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 Post subject: Buglette Rambling Round the Richtersveld April 2012
Unread postPosted: Thu Apr 19, 2012 10:02 am 
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Junior Virtual Ranger
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Joined: Thu Sep 02, 2010 2:09 pm
Posts: 88
Location: Cape Town, sometimes Jo'burg
Scratching through my archives, I came across photographs from our trip to the Richtersveld a couple of years ago. Happy memories resurfaced as I looked at my pics of those spectacular landscapes, so I thought I’d share them with you in the form of another trip report. Who knows, it might inspire some Forum mites to load up their 4 x4s and head out that way. It’s a rugged trip but well worth it.

First episode coming up soon . . .

_________________
Buglette's Trip Reports:
Introducing a Rookie to the KNP
Red Dust and Diamonds (Mokala)
Tinkering in the Tankwa
Loerie Stalking in the Wilderness
Scratching the Bottom of Africa
Golden Gate to Happiness
Rambling Round the Richtersveld


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 Post subject: Re: Rambling Round the Richtersveld
Unread postPosted: Thu Apr 19, 2012 12:55 pm 
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Junior Virtual Ranger
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Joined: Thu Sep 02, 2010 2:09 pm
Posts: 88
Location: Cape Town, sometimes Jo'burg
Several years ago I developed a passion for rocks and sparkly crystals and joined the local Mineral Club based in Bothasig, Cape Town. The club had a wonderfully eclectic mix of members ranging from prospectors, geologists, miners, quarry owners and the likes to jewellery makers and crystal healers. Every so often a group of members would disappear into the Richtersveld for a couple of weeks, returning with sack loads of rocks and crystals. These treasures would be laid out for us to drool over at the monthly sales day. Many times my purse was emptied for a particularly irresistible specimen.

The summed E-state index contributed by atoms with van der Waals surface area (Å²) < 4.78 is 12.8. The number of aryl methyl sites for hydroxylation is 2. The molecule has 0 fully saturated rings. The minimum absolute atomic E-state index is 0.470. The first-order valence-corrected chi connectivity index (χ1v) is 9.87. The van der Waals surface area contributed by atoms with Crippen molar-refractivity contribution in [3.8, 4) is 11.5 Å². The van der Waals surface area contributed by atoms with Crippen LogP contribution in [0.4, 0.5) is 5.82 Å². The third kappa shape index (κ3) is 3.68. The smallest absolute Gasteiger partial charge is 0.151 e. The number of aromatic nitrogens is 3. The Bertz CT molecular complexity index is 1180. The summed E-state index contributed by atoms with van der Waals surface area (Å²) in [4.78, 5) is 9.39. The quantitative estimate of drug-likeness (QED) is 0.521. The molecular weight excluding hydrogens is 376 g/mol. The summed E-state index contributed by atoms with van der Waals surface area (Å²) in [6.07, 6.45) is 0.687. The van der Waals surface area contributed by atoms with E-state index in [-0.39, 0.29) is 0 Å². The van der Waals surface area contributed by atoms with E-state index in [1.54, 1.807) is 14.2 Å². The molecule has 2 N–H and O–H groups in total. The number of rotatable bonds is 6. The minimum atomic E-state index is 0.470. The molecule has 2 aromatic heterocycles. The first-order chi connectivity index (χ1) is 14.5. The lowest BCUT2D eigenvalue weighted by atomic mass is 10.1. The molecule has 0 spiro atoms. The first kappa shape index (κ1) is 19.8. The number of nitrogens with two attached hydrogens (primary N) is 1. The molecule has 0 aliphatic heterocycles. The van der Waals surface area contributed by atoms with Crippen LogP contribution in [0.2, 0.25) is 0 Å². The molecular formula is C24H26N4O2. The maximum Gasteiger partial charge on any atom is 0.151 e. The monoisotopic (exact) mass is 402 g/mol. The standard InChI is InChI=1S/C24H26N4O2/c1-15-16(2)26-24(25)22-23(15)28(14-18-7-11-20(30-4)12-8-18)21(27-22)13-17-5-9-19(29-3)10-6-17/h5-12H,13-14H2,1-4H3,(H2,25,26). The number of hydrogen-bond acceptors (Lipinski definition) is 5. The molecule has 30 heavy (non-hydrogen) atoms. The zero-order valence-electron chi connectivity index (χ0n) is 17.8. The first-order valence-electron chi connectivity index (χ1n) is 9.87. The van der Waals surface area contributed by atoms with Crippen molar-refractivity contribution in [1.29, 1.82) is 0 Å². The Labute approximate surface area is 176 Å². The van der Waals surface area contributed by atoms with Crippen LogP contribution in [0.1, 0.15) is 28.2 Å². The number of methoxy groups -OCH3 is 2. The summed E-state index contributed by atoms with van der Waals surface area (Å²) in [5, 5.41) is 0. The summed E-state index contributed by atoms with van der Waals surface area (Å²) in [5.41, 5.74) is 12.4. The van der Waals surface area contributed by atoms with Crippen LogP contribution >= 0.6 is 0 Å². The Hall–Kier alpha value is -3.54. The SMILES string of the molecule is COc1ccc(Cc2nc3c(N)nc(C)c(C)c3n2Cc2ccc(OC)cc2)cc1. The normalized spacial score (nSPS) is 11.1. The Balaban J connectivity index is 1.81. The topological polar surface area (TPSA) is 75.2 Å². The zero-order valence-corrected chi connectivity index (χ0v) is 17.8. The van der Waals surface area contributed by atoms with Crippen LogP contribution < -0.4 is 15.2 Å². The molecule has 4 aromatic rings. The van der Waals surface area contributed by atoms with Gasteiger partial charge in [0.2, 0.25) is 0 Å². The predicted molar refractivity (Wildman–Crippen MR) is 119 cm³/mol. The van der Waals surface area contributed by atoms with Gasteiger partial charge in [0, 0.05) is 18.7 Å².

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Of course, I yearned to go and find these treasures myself but neither my friends nor I were kitted out for a 4x4 expedition. That was before I was lucky enough to meet my partner SB (fondly known as Stinkbug). He was the one responsible for weaning me off luxury accommodation with soft beds and lavish bathrooms. With patience and determination he coaxed me away from those niceties to ‘camping’ in the back of a Landcruiser camper. This opened a whole new world for me. Suddenly, I could travel to off-road places.

So, after a wonderful trip to Kgalagadi we headed through Namibia to the Richtersveld in early September. As we descended into the valley our first view of the dramatic landscape squeezed my heart and took my breath away. It seemed to me that we’d somehow left planet Earth and were entering a surreal new land somewhere else in our solar system. Had it not been for the line of telephone poles I may have thought we were on Mars. I couldn’t wait to explore more.

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SB boldly drove the Landcruiser onto the pontoon that would carry us across the Gariep (Orange) River to Sendelingsdrif where we would be spending the night. I was reluctant to follow.
‘Come on,” urged SB. ‘There’s no other way to get across this river.’
‘Unless you want to drive the 485 km detour to get to the other side,’ laughed the pontoon staff. It’ll only take you about 4 hours,’ they chuckled.
‘Okay, I’m convinced,’ I said, cautiously stepping onto the pont.

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Sendelingsdrif rest camp resembles a quaint old mining town with corrugated iron huts. There are about ten of these comfy chalets, all equipped with air conditioning, fridge and two-plate electric stove.

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We had no need to use the stove though as we braaied on our porch overlooking the mighty Gariep River. The strains of a hard day’s travel on dusty roads melted away as night closed in and a cicada chorus lulled us to sleep.

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Next morning we were up early to make our way to De Hoop camp. Much to SB’s delight it was going to be a day of travelling over a string of passes - namely Swartpoort, Halfmens, Akkedis and Maerpoort.

First we took a detour to investigate the Potjiespram camps. The beautiful, somewhat desolate countryside around us continued to hold my attention hostage.